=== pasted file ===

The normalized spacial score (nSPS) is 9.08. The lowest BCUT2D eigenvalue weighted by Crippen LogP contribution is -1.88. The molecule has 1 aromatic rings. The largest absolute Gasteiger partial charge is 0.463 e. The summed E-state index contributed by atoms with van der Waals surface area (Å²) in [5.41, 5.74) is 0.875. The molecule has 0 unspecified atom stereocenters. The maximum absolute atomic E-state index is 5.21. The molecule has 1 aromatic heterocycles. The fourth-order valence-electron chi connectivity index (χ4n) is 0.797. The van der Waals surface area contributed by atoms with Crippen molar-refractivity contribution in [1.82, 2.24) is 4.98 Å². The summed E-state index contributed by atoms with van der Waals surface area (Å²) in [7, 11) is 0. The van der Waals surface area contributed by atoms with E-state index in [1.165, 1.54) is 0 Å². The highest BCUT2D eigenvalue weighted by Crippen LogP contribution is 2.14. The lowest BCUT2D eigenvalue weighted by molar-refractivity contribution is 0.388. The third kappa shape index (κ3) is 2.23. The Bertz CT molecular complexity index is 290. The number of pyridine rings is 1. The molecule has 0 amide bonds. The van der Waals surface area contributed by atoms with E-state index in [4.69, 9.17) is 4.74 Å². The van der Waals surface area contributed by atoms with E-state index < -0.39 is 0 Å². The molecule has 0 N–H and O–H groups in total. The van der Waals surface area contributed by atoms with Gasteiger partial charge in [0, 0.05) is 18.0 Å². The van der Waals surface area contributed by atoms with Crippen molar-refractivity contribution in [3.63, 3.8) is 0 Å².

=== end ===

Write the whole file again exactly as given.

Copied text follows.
The normalized spacial score (nSPS) is 9.08. The lowest BCUT2D eigenvalue weighted by Crippen LogP contribution is -1.88. The molecule has 1 aromatic rings. The largest absolute Gasteiger partial charge is 0.463 e. The summed E-state index contributed by atoms with van der Waals surface area (Å²) in [5.41, 5.74) is 0.875. The molecule has 0 unspecified atom stereocenters. The maximum absolute atomic E-state index is 5.21. The molecule has 1 aromatic heterocycles. The fourth-order valence-electron chi connectivity index (χ4n) is 0.797. The van der Waals surface area contributed by atoms with Crippen molar-refractivity contribution in [1.82, 2.24) is 4.98 Å². The summed E-state index contributed by atoms with van der Waals surface area (Å²) in [7, 11) is 0. The van der Waals surface area contributed by atoms with E-state index in [1.165, 1.54) is 0 Å². The highest BCUT2D eigenvalue weighted by Crippen LogP contribution is 2.14. The lowest BCUT2D eigenvalue weighted by molar-refractivity contribution is 0.388. The third kappa shape index (κ3) is 2.23. The Bertz CT molecular complexity index is 290. The number of pyridine rings is 1. The molecule has 0 amide bonds. The van der Waals surface area contributed by atoms with E-state index in [4.69, 9.17) is 4.74 Å². The van der Waals surface area contributed by atoms with E-state index < -0.39 is 0 Å². The molecule has 0 N–H and O–H groups in total. The van der Waals surface area contributed by atoms with Gasteiger partial charge in [0, 0.05) is 18.0 Å². The van der Waals surface area contributed by atoms with Crippen molar-refractivity contribution in [3.63, 3.8) is 0 Å².